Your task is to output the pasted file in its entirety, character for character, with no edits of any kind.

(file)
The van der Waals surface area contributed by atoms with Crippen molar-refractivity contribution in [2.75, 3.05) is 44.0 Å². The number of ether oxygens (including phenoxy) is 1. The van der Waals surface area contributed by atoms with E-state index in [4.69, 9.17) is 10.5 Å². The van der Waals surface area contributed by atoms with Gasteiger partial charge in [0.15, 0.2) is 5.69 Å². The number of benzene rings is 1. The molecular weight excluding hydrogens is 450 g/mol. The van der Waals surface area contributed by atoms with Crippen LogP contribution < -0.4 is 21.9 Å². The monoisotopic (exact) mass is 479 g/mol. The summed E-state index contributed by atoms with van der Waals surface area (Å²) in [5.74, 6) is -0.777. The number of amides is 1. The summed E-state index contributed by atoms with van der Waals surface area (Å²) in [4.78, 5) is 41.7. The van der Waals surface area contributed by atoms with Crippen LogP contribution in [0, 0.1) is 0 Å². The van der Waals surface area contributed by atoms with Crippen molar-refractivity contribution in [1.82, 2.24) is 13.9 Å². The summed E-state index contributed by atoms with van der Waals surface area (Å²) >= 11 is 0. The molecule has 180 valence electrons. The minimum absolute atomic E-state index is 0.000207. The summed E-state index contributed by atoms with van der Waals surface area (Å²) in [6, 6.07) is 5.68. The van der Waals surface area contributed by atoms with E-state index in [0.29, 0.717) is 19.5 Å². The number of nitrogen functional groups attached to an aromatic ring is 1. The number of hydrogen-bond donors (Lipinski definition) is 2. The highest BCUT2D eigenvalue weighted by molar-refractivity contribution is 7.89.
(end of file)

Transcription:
The van der Waals surface area contributed by atoms with Crippen molar-refractivity contribution in [2.75, 3.05) is 44.0 Å². The number of ether oxygens (including phenoxy) is 1. The van der Waals surface area contributed by atoms with E-state index in [4.69, 9.17) is 10.5 Å². The van der Waals surface area contributed by atoms with Gasteiger partial charge in [0.15, 0.2) is 5.69 Å². The number of benzene rings is 1. The molecular weight excluding hydrogens is 450 g/mol. The van der Waals surface area contributed by atoms with Crippen LogP contribution < -0.4 is 21.9 Å². The monoisotopic (exact) mass is 479 g/mol. The summed E-state index contributed by atoms with van der Waals surface area (Å²) in [5.74, 6) is -0.777. The number of amides is 1. The summed E-state index contributed by atoms with van der Waals surface area (Å²) in [4.78, 5) is 41.7. The van der Waals surface area contributed by atoms with Crippen LogP contribution in [0, 0.1) is 0 Å². The van der Waals surface area contributed by atoms with Crippen molar-refractivity contribution in [1.82, 2.24) is 13.9 Å². The summed E-state index contributed by atoms with van der Waals surface area (Å²) >= 11 is 0. The molecule has 180 valence electrons. The minimum absolute atomic E-state index is 0.000207. The summed E-state index contributed by atoms with van der Waals surface area (Å²) in [6, 6.07) is 5.68. The van der Waals surface area contributed by atoms with E-state index in [0.29, 0.717) is 19.5 Å². The number of nitrogen functional groups attached to an aromatic ring is 1. The number of hydrogen-bond donors (Lipinski definition) is 2. The highest BCUT2D eigenvalue weighted by molar-refractivity contribution is 7.89.